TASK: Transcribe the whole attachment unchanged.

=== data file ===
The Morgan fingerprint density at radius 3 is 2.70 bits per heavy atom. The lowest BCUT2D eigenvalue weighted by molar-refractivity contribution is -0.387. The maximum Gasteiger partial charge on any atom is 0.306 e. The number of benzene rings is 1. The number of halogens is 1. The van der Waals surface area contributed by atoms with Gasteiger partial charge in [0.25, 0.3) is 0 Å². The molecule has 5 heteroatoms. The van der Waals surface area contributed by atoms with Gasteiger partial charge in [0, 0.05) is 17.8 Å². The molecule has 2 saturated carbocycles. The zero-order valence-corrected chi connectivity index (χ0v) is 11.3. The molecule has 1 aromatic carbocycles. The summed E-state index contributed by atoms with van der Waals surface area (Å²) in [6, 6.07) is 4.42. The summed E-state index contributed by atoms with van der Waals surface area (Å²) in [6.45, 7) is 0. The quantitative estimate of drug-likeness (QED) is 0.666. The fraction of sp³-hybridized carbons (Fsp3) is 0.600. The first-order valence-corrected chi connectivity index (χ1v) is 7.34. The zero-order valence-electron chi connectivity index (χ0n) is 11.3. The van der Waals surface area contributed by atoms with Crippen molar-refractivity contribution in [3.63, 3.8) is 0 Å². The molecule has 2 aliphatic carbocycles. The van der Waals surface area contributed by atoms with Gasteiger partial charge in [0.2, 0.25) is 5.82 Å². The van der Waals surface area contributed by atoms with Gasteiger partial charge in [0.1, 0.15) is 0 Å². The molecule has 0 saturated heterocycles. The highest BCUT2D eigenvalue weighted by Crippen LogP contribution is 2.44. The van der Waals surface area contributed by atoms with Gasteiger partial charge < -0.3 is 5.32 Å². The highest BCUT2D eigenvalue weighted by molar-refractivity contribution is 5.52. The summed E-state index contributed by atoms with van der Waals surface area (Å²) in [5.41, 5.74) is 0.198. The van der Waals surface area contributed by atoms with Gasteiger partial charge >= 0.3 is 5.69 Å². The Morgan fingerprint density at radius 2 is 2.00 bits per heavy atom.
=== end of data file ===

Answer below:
The Morgan fingerprint density at radius 3 is 2.70 bits per heavy atom. The lowest BCUT2D eigenvalue weighted by molar-refractivity contribution is -0.387. The maximum Gasteiger partial charge on any atom is 0.306 e. The number of benzene rings is 1. The number of halogens is 1. The van der Waals surface area contributed by atoms with Gasteiger partial charge in [0.25, 0.3) is 0 Å². The molecule has 5 heteroatoms. The van der Waals surface area contributed by atoms with Gasteiger partial charge in [0, 0.05) is 17.8 Å². The molecule has 2 saturated carbocycles. The zero-order valence-corrected chi connectivity index (χ0v) is 11.3. The molecule has 1 aromatic carbocycles. The summed E-state index contributed by atoms with van der Waals surface area (Å²) in [6, 6.07) is 4.42. The summed E-state index contributed by atoms with van der Waals surface area (Å²) in [6.45, 7) is 0. The quantitative estimate of drug-likeness (QED) is 0.666. The fraction of sp³-hybridized carbons (Fsp3) is 0.600. The first-order valence-corrected chi connectivity index (χ1v) is 7.34. The zero-order valence-electron chi connectivity index (χ0n) is 11.3. The van der Waals surface area contributed by atoms with Crippen molar-refractivity contribution in [3.63, 3.8) is 0 Å². The molecule has 2 aliphatic carbocycles. The van der Waals surface area contributed by atoms with Gasteiger partial charge in [0.2, 0.25) is 5.82 Å². The van der Waals surface area contributed by atoms with Gasteiger partial charge in [0.1, 0.15) is 0 Å². The molecule has 0 saturated heterocycles. The highest BCUT2D eigenvalue weighted by Crippen LogP contribution is 2.44. The van der Waals surface area contributed by atoms with Gasteiger partial charge < -0.3 is 5.32 Å². The highest BCUT2D eigenvalue weighted by molar-refractivity contribution is 5.52. The summed E-state index contributed by atoms with van der Waals surface area (Å²) in [5.41, 5.74) is 0.198. The van der Waals surface area contributed by atoms with Gasteiger partial charge >= 0.3 is 5.69 Å². The Morgan fingerprint density at radius 2 is 2.00 bits per heavy atom.